Gender issues in computer games have been a hot topic the last few years. In the wake of the Gamergate harassment campaign of 2014 that targeted women players and designers, the gendered aspects of play has been fore fronted (Mortensen, 2016). Even though women make up half of the total gaming population, their place and role in gaming culture and industry is still contested with  AAA games persistently being targeted at a male audience, and female gamers and developers disproportionally being targeted for harassment (Jenson & Castell, 2015).  While research on gender and computer games has been going on since the 1990s (Cassell & Jenkins, 1998), it is no longer a topic reserved for the ‘ivory tower’ (Kafai, Richard, & Tynes, 2016) (Giannakos, Jaccheri, & Leftheriotis, 2014). Major newsoutlets across the world is covering how computer games persists as a ‘boy’s toys’, and the women gamers demanding equal treatment (eg. Kircher, 2016). As games are increasingly being brought into education, the need for gender inclusive games is also becoming more urgent.

A key step in bridging the digital divide in games is to empower women as game designers, and to develop methods for inclusive game design.  For this we need qualified research on gendered aspect of play, and ways to disrupt existing design paradigms. In this workshop, we will look specifically at design processes and research processes of computer games, and how games can be designed for inclusion.

We invite contributions in the following sub themes (but not limited):

  • Theoretical contributions, like for example analysis of Self Determination Theory and how the different aspects are implemented differently by female designers.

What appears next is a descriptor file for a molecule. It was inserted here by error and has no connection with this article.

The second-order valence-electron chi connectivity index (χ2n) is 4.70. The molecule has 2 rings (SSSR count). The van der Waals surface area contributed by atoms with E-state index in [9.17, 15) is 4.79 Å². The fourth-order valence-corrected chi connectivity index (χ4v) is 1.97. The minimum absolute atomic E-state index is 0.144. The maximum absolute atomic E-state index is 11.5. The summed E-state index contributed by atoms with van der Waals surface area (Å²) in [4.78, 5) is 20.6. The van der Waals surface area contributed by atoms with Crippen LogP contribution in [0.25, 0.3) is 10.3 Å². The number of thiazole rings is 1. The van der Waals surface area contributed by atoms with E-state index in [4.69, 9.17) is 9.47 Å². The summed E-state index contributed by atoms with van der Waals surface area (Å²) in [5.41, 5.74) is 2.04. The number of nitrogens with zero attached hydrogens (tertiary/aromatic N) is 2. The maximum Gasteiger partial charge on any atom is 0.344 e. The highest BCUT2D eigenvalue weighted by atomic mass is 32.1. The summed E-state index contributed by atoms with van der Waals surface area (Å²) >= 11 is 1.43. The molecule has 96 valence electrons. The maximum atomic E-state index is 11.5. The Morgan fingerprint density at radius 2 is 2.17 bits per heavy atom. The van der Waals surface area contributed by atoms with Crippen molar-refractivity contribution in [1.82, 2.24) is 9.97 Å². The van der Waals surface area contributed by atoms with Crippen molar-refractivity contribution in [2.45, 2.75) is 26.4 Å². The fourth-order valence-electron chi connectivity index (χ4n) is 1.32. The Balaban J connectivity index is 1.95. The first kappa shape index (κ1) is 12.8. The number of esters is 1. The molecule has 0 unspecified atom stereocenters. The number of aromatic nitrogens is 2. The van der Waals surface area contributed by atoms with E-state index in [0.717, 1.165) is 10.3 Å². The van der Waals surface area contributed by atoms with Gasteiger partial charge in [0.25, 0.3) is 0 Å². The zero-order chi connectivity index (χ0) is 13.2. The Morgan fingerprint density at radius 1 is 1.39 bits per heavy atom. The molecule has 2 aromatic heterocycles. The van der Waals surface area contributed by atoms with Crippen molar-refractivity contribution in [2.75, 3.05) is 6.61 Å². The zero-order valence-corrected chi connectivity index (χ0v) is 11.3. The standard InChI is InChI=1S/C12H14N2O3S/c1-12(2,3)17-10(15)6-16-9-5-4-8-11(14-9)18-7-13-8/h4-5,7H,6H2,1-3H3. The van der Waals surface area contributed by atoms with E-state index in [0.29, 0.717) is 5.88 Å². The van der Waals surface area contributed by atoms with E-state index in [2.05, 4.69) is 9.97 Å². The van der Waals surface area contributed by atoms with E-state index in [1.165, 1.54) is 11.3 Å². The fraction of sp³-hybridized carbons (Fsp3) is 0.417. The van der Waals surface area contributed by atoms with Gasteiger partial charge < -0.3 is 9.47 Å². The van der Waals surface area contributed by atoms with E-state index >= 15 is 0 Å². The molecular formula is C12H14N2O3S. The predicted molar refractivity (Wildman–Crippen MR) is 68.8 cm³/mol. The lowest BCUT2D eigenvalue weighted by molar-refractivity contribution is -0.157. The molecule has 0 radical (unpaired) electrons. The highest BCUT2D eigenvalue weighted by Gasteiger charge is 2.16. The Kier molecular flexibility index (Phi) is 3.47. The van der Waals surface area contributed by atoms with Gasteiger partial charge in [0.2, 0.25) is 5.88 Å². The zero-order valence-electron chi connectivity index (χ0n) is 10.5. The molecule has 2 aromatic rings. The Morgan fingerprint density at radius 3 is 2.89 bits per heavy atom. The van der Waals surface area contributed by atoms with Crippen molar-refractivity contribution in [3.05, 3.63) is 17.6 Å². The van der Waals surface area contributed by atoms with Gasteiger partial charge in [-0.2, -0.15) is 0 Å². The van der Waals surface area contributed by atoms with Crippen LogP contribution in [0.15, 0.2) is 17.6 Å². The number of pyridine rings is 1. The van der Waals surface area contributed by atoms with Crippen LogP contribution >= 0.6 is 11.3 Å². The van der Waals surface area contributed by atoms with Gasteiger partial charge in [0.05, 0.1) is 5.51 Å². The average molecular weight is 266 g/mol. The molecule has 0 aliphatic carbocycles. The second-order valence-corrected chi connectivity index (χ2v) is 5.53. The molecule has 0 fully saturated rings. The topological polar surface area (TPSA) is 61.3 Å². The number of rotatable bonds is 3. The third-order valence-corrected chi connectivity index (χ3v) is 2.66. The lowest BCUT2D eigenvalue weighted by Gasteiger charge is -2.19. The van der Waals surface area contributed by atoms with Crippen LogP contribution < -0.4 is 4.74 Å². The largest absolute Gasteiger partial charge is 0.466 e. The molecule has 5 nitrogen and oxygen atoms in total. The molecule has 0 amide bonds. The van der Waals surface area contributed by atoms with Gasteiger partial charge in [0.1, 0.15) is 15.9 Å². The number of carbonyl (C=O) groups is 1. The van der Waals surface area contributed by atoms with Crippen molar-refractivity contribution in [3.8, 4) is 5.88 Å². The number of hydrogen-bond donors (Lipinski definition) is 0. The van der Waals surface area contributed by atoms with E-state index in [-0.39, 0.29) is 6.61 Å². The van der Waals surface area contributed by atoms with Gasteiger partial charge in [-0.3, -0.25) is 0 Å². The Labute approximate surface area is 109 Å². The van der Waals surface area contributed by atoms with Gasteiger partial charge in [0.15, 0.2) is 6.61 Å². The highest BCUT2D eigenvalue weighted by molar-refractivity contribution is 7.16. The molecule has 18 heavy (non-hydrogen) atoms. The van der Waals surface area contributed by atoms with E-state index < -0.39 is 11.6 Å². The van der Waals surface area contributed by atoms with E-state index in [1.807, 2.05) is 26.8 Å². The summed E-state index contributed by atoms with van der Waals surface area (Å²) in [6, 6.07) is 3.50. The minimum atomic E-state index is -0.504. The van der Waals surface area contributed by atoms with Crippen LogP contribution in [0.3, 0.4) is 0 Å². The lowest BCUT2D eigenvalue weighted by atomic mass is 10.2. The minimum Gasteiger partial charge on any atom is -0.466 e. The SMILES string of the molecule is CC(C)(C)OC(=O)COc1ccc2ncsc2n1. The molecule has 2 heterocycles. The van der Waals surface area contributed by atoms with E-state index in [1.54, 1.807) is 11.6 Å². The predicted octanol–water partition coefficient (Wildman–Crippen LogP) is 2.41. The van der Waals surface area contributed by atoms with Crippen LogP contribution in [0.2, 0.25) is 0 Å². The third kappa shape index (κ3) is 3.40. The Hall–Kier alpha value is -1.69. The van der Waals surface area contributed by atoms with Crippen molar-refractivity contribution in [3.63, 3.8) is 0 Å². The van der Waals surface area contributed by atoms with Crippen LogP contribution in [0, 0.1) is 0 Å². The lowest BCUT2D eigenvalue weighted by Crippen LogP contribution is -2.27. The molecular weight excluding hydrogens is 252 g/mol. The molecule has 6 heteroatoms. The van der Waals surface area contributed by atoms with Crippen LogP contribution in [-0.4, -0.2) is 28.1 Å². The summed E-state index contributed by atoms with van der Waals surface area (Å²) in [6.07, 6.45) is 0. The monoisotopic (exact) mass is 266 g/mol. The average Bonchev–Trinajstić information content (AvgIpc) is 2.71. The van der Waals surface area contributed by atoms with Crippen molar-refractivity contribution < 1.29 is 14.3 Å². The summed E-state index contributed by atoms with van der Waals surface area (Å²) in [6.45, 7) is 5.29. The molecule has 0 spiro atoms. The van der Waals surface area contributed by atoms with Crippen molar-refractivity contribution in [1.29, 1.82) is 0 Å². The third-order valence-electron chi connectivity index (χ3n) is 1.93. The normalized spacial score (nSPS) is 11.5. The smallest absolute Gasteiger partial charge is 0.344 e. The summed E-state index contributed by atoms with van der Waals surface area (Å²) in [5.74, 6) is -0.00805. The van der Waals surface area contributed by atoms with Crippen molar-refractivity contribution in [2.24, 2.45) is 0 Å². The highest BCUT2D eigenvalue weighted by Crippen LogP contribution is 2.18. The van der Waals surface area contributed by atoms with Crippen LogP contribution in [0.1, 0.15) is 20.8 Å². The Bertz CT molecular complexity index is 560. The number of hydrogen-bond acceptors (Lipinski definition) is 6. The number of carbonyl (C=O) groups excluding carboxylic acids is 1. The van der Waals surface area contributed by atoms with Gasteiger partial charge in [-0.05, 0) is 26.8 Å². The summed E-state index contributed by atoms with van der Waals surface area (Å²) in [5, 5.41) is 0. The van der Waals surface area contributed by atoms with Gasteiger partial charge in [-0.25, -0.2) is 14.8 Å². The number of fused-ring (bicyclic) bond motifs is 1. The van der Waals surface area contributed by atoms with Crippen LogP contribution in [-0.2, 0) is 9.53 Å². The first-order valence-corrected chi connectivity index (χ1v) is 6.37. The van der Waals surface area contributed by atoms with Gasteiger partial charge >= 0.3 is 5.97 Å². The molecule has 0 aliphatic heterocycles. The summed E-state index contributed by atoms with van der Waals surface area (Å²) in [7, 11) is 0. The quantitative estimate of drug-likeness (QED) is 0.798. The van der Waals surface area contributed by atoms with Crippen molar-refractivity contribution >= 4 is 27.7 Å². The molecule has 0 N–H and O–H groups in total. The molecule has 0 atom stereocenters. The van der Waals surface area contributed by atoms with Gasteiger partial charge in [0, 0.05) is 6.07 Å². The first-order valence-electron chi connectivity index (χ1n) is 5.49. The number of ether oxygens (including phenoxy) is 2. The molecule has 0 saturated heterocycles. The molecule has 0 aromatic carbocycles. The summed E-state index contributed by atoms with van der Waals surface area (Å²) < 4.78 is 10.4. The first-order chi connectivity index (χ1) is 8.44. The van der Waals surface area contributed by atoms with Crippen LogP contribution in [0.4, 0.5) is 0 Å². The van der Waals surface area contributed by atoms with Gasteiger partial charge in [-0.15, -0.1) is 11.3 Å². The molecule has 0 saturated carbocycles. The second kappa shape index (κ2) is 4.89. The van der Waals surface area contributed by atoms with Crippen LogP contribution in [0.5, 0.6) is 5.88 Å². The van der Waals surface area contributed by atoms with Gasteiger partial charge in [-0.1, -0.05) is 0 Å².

• Pedagogical frameworks for teaching and learning computer game design related gender issues.
  • Specific aspects of gendered play, like sexual harassment and stereotype threat, but also gamer identity and role in gamer communities. Of particular interests are ways to combat and disrupt discriminatory practices.
  • Examples of games for learning, designed and developed by women
  • Examples of inclusive game design


Extended versions of workshop papers will be also published to a special issue for Elsevier Entertainment Computing Journal


Cassell, J., & Jenkins, H. (1998). From Barbie to Mortal Kombat: gender and computer games. the {MIT} Press.

Giannakos, M. N., Jaccheri, L., & Leftheriotis, I. (2014, June). Happy girls engaging with technology: assessing emotions and engagement related to programming activities. In International Conference on Learning and Collaboration Technologies (pp. 398-409). Springer International Publishing.

Jenson, J., & Castell, S. (2015). Online Games, Gender and Feminism in. The International Encyclopedia of Digital Communication and Society.

Kafai, Y. B., Richard, G. T., & Tynes, B. M. (2016). Diversifying Barbie and Mortal. Pittsburg: Carnegie Mellon: ETC Press.

Kircher, Hayley (2016): “Closing the Gender Gap, One E-Battle at the Time”, New York Times June 24th

Mortensen, T. E. (2016). Anger, Fear, and Games. Games and Culture, 1555412016640408.


Sept. 17th 2018 – IFIP International Conference on Entertainment Computing in Tuskuba City, Japan

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